September 23, 2018

2018 Sept23

Proper 20 - Year B

A Sermon Preached by The Rev Ian M Delinger on September 23, 2018

 

The passage from Proverbs [Proverbs 31:10-31 http://lectionarypage.net/YearB_RCL/Pentecost/BProp20_RCL.html] is a beautiful passage, and a good way to end the Wisdom Literature that it is. There is some thought that this passage is referring to Wisdom itself: the wife is a personification of the ideals of Wisdom (Sophia in Greek), who, in Chapter 9 is described as a house-builder, and this illustration of Wisdom as the skilled mistress of her household completes the vision of Wisdom. Even if this is a metaphor for the personal character of Wisdom, it is clear that this applies to human wives.


Coupled with this extolling of women is the reference to children by Jesus. It seems very nice and cuddly, and it establishes the quality of innocence of children as a virtue for followers of Jesus to aspire to. But perhaps not. One interpretation of this reference to children is more about being obedient servants of Jesus. Most children held very low status with little value, they were lowly servants and slaves. Here in Mark’s narrative, the followers of Jesus are to be like the worthless children, and be slaves to Christ and to the poor. So, it may not be so much about exhibiting humility, but being subjugated to the rule of God the Father through Jesus Christ.


Reading the qualities of The Good Wife alongside listening to the news was really jolting for me. I wrote part of this sermon while on campus at the University of Southern California where my sister works. So, I was reminded of the decades-long abuse of young women by the University clinic’s gynecologist. That reminded me of the US Gymnastics team doctor and his decades of abuse of young women and girls at the Michigan State University. In some sense, society failed these girls by not taking them seriously or not ensuring that there was at least one safe environment through which they could seek help without fear of more abuse.


So, when I hear things like, “Boys with be boys,” or “That’s what boys do when they are drunk,” I think, “How have we gotten so far from what Proverbs states we should find in women to a cultural norm of degrading women as the playthings of men and boys?”

  • How did we get from Proverbs to White House aides charged with domestic abuse of their wives?
  • How did we get from Proverbs to a lenient sentence for a college athlete who raped a woman who was passed out behind a garbage dump?
  • How did we get from Proverbs to everything that has been uncovered by the #MeToo Movement, which we all know has been going on forever, and we as a society have been ignoring it forever?


What I really want to do is find a way to take what we read in Proverbs and turn it into the societal norm, not for what we demand from the wives of men, but for what we assume a woman to be until she exhibits otherwise. I want to find a way to view women as:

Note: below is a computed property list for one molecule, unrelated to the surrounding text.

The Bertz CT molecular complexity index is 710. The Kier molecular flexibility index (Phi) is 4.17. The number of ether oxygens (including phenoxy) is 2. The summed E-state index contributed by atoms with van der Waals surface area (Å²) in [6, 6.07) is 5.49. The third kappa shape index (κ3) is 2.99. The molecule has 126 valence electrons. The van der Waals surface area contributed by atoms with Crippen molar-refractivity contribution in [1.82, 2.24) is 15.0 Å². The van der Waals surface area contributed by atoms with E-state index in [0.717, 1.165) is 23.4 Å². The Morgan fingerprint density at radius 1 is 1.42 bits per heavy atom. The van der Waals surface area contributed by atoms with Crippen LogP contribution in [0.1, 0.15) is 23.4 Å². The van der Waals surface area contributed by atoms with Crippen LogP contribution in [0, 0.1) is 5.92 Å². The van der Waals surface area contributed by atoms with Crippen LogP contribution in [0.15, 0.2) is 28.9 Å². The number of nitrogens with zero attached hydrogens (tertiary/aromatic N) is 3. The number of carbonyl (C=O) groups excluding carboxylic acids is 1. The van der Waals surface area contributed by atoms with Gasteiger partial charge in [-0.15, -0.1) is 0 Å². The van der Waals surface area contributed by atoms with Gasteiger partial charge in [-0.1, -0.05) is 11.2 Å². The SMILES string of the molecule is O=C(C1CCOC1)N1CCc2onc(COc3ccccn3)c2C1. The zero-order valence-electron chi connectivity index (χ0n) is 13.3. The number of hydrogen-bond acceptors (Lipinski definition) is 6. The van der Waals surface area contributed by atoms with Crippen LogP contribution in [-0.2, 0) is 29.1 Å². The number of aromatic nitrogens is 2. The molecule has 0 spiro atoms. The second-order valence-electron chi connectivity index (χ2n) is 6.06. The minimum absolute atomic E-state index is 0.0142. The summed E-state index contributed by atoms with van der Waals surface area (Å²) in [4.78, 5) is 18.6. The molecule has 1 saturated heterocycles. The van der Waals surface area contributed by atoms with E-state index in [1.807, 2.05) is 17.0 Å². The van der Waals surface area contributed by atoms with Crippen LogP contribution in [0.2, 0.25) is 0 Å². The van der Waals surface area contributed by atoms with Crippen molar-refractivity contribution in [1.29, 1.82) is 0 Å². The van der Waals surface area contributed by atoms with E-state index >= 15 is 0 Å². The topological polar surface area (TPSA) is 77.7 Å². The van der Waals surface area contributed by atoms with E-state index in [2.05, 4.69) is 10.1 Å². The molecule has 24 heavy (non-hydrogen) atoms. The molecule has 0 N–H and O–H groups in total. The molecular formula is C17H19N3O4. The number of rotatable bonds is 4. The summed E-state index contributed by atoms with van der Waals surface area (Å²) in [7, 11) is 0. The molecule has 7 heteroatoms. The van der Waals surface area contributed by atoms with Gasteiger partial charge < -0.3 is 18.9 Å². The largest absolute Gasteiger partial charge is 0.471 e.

• Capable – whether or not she is a wife
  • Has the heart of those around her
  • Does good and not harm
  • Is capable of work with both her hands and her mind, and not as extensions of her breasts
  • Is capable of providing for her household
  • Is capable of being a property owner and developer
  • Is capable of both manufacturing and sales, and by extension, executive management
  • Is compassionate toward those less fortunate
  • Is clothed in strength and dignity and wisdom and teaching
  • And who is praised for not only her faith and faithfulness, but for her accomplishments.

Because those are the qualities that Proverbs states a Good Wife – or a woman has.

 

Some recent summer blockbusters illustrate women with these qualities. In one, a warrior woman culture gets exposed to the corrupt wider world. Wonder Woman came to the big screen for the second time in the summer of 2017, the first time in a leading role. Diana Prince comes from a society of warrior women who are on a hidden island. Long story short: It took a skilled and capable woman to stop the villain armed with a weapon named “Godkiller” from destroying all of humanity.


In another, a male-led culture is protected by an all-female military and a mostly-female council of Wisdom. In Black Panther, that council includes a mother who advises and a little sister who is head of military research & development.


If any of you are James Bond fans, did you have the same jump-out-of-your-seat moment when Judi Dench was revealed on-screen as M, the head of Britain’s intelligence agency? I have to admit that it was more because I have a crush on Judi Dench than it was about her being a woman. But for me, I never doubted that a woman could head an intelligence agency – unless she has a blatant disregard for international law in the interrogation of terrorism suspects.


At the same time in real life, the UK has had two women heads of MI5, from 1992 to 1996 and from 2002 to 2007. In 2013, the second female Director General of MI5, Eliza Manningham-Buller was Guest Editor for the morning news program on BBC Radio 4, the UK’s news station. As part of the program, she interviewed Judi Dench on playing M! It was more of a jovial exchange between two women who have dominated their respective fields. To hear about the real gifts and skills exhibited by Dame Eliza, you should listen to her Reith Lectures. And to witness the real gifts and skills exhibited by Dame Judi, you simply need to watch anything she has been in. What is most interesting about this Christmas Week 2013 interview is Dame Judi’s response to Dame Eliza’s final question: “Stage, television, film – which do you prefer?”


Dame Judi replied, “My passion is Shakespeare and the theatre. But, you know, I have a film career now, thanks to Harvey Weinstein.” [scroll to 6:37 www.bbc.com/news/av/uk-25526690/how-mi6-delayed-dame-judi-s-lunch-date


Imagine the tangential conversation that they might have had if the interview would have been Christmas Week 2017, just 2 months after allegations against him hit the front page of the New York Times!